Q is the quantify of energy which you buy, U is the transmittance of your house to energy transfer – [it probably makes more sense that U is the inverse of R value- how we buy insulation. U = 1/R]  and delta T is the temperature difference between your conditioned air inside and ambient. The size of the house is set- the insulation properties of the house are not changing; just the differential in temperature between ambient air and conditioned air. This would first appear to be just a linear- proportional energy transfer them.

BUT, BUT, BUT, BUT BUT things are not that simple. All these other factors rear their heads.

Change in Delta T impact the convection currents in your house. They get more active with change in Delta T. Therefore, the energy transfer rate goes up.

Energy transfer by  radiation goes up as the Delta T between the radiating bodies becomes greater. Therefore your the energy transfer rate between inside and outside goes up.

We talk about natural forces which transfer energy here around inside your home here..

Air leaks are a big factor in energy loss as your conditioned air is invaded by and , in turn invades the great outdoors. Air  exchanges get more numerous- more air leaks in and out of your house as the pressure differential between the inside of your home and the ambient air increase.

The differential temperature increase changes the pressures inside your house. As you further increase the cooling inside the air gets dryer and cooler making it heavier. More air leaks out of the bottom of the house, under the sills- into the crawl space- etc.  and more hot attic air wafts down through the ceiling to back fill against this cool air leaking out. The taller your house, the greater the effect. We cover pressure systems and energy exchange in your home here.

And mechanical issues cannot be discounted. Your HVAC system has an efficiency curve. It has defects and these defects impact your home as you require more effort from it. HVAC issues intensify as you put pressure on your HVAC system to cool, or heat.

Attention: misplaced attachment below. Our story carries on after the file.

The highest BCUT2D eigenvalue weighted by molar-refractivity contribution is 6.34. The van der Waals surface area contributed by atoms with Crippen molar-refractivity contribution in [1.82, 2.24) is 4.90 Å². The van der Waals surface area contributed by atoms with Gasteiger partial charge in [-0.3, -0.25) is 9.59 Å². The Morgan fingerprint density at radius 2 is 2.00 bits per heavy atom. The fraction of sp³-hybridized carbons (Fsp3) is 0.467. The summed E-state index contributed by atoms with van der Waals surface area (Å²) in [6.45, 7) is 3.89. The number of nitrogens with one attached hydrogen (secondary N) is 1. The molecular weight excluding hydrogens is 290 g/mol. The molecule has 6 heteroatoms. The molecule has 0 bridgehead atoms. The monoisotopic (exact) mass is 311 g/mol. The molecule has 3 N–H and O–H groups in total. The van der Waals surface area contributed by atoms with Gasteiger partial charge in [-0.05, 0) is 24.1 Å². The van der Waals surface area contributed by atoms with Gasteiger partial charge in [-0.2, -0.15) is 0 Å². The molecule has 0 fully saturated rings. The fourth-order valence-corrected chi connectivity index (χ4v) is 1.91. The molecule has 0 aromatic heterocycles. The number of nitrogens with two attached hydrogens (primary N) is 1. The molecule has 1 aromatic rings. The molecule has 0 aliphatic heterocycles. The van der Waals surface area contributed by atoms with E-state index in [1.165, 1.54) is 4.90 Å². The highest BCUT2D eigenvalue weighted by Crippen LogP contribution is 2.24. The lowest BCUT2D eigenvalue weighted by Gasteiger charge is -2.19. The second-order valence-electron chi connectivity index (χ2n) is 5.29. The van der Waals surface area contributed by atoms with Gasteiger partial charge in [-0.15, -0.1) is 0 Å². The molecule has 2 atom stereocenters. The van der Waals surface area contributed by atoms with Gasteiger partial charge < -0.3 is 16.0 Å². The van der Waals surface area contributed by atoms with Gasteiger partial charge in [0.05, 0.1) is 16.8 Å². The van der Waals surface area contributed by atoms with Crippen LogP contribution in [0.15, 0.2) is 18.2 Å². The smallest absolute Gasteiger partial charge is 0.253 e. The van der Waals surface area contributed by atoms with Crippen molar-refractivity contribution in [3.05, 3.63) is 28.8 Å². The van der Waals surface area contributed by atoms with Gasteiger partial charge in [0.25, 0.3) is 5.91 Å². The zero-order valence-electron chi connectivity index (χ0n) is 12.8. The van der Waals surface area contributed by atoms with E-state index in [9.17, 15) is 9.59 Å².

So these are just a few of the factors that make the energy use go way up much faster than you might think, when you just want a little more cooling to be comfy.

All these natural forces when accumulated together create the unique differential equation for your home.

The leakier your home is, the bigger the defects in the mechanical systems, the more problems with insulation you have,  the greater the impact on your wallet as you step up the amount of cooling.

And, all these factors impact your home the exact same way as you are heating your home too. Like a really warm, cozy house? Energy efficiency improvements will really pay off for you, because the exponential curve is working against you now… all the time.

Small adjustments in the level of cooling you desire can greatly affect your cooling bill. Ditto for the heating bill. Now who in your house is impacting the cool? Maybe it is time to do something about it? It might be easier to address the energy efficiency than they human behavior but maybe you are better at modifying the behavior of other people than my friend.

I have a friend who has a lady friend who likes to sit around under a blanket because she has a belief of how cool the room temp should be. He hasn’t had the heart to tell her the story of the exponential curve. I think he likes to cuddle under the blankets anyway and I also don’t think he wants her to know he is a nerd. Life is very complex for my friend. Let’s just drop that story…

Any questions about how much you are paying to cool or heat the homestead? You have lots of options to save money and be comfortable and not put on extra layers this Winter. And sweating does not have to be a money saving solution in Summer. Doesn’t it make sense to know your options?

Who has a thought here? Who is defying the power of th exponential curve? What are you going to do about it?

Stu Langley

meet the author at StuLangley.com